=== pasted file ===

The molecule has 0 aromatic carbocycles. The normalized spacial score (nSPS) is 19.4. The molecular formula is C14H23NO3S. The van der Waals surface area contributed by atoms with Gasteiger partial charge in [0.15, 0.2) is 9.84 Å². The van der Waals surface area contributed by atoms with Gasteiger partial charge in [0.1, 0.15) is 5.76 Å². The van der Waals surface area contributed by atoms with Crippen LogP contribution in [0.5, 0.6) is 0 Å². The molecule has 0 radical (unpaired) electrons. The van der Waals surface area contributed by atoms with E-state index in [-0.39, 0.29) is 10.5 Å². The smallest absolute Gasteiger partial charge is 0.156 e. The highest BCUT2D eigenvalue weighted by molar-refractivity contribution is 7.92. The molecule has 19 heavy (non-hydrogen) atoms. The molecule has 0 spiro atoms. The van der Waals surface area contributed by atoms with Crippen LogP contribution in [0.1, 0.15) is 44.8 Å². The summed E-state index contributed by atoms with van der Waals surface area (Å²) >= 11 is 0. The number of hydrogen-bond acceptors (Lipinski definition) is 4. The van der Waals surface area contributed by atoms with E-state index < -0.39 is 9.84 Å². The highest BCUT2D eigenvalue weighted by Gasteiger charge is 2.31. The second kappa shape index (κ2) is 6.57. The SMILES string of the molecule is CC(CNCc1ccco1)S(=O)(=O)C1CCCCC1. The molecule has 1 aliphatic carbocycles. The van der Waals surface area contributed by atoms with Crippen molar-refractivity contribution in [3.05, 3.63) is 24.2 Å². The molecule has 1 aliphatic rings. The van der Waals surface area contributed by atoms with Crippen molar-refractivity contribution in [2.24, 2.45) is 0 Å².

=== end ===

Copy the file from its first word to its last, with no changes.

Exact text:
The molecule has 0 aromatic carbocycles. The normalized spacial score (nSPS) is 19.4. The molecular formula is C14H23NO3S. The van der Waals surface area contributed by atoms with Gasteiger partial charge in [0.15, 0.2) is 9.84 Å². The van der Waals surface area contributed by atoms with Gasteiger partial charge in [0.1, 0.15) is 5.76 Å². The van der Waals surface area contributed by atoms with Crippen LogP contribution in [0.5, 0.6) is 0 Å². The molecule has 0 radical (unpaired) electrons. The van der Waals surface area contributed by atoms with E-state index in [-0.39, 0.29) is 10.5 Å². The smallest absolute Gasteiger partial charge is 0.156 e. The highest BCUT2D eigenvalue weighted by molar-refractivity contribution is 7.92. The molecule has 19 heavy (non-hydrogen) atoms. The molecule has 0 spiro atoms. The van der Waals surface area contributed by atoms with Crippen LogP contribution in [0.1, 0.15) is 44.8 Å². The summed E-state index contributed by atoms with van der Waals surface area (Å²) >= 11 is 0. The number of hydrogen-bond acceptors (Lipinski definition) is 4. The van der Waals surface area contributed by atoms with E-state index < -0.39 is 9.84 Å². The highest BCUT2D eigenvalue weighted by Gasteiger charge is 2.31. The second kappa shape index (κ2) is 6.57. The SMILES string of the molecule is CC(CNCc1ccco1)S(=O)(=O)C1CCCCC1. The molecule has 1 aliphatic carbocycles. The van der Waals surface area contributed by atoms with Crippen molar-refractivity contribution in [3.05, 3.63) is 24.2 Å². The molecule has 1 aliphatic rings. The van der Waals surface area contributed by atoms with Crippen molar-refractivity contribution in [2.24, 2.45) is 0 Å².